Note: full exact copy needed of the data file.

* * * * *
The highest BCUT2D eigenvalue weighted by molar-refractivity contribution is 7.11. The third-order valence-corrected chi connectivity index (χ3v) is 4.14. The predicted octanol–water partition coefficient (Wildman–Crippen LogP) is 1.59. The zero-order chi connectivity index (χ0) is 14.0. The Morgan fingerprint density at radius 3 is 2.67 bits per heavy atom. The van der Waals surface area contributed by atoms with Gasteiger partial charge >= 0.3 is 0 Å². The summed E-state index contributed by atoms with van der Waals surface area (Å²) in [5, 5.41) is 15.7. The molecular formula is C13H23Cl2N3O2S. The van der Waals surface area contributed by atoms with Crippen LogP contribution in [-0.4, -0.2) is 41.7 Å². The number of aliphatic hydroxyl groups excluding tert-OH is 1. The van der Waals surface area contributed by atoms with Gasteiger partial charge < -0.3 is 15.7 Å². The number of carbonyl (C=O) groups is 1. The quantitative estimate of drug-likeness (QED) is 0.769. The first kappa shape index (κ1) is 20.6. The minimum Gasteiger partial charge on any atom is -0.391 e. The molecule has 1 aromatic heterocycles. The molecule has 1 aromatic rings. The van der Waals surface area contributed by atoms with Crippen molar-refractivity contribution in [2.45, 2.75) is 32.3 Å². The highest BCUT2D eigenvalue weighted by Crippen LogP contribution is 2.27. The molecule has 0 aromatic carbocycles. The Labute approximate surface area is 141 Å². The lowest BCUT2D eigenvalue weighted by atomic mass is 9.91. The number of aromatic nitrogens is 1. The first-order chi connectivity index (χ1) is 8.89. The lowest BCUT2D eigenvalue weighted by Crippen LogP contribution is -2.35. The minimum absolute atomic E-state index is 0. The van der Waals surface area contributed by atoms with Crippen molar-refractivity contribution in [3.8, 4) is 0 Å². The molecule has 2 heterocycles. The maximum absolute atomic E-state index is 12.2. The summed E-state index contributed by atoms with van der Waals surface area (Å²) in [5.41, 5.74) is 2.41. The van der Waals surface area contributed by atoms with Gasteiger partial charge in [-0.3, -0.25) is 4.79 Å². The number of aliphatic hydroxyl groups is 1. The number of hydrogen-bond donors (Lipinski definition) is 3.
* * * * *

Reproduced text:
The highest BCUT2D eigenvalue weighted by molar-refractivity contribution is 7.11. The third-order valence-corrected chi connectivity index (χ3v) is 4.14. The predicted octanol–water partition coefficient (Wildman–Crippen LogP) is 1.59. The zero-order chi connectivity index (χ0) is 14.0. The Morgan fingerprint density at radius 3 is 2.67 bits per heavy atom. The van der Waals surface area contributed by atoms with Gasteiger partial charge >= 0.3 is 0 Å². The summed E-state index contributed by atoms with van der Waals surface area (Å²) in [5, 5.41) is 15.7. The molecular formula is C13H23Cl2N3O2S. The van der Waals surface area contributed by atoms with Crippen LogP contribution in [-0.4, -0.2) is 41.7 Å². The number of aliphatic hydroxyl groups excluding tert-OH is 1. The van der Waals surface area contributed by atoms with Gasteiger partial charge < -0.3 is 15.7 Å². The number of carbonyl (C=O) groups is 1. The quantitative estimate of drug-likeness (QED) is 0.769. The first kappa shape index (κ1) is 20.6. The minimum Gasteiger partial charge on any atom is -0.391 e. The molecule has 1 aromatic heterocycles. The molecule has 1 aromatic rings. The van der Waals surface area contributed by atoms with Crippen molar-refractivity contribution in [2.45, 2.75) is 32.3 Å². The highest BCUT2D eigenvalue weighted by Crippen LogP contribution is 2.27. The molecule has 0 aromatic carbocycles. The Labute approximate surface area is 141 Å². The lowest BCUT2D eigenvalue weighted by atomic mass is 9.91. The number of aromatic nitrogens is 1. The first-order chi connectivity index (χ1) is 8.89. The lowest BCUT2D eigenvalue weighted by Crippen LogP contribution is -2.35. The minimum absolute atomic E-state index is 0. The van der Waals surface area contributed by atoms with Crippen molar-refractivity contribution in [3.8, 4) is 0 Å². The molecule has 2 heterocycles. The maximum absolute atomic E-state index is 12.2. The summed E-state index contributed by atoms with van der Waals surface area (Å²) in [5.41, 5.74) is 2.41. The van der Waals surface area contributed by atoms with Gasteiger partial charge in [-0.3, -0.25) is 4.79 Å². The number of aliphatic hydroxyl groups is 1. The number of hydrogen-bond donors (Lipinski definition) is 3.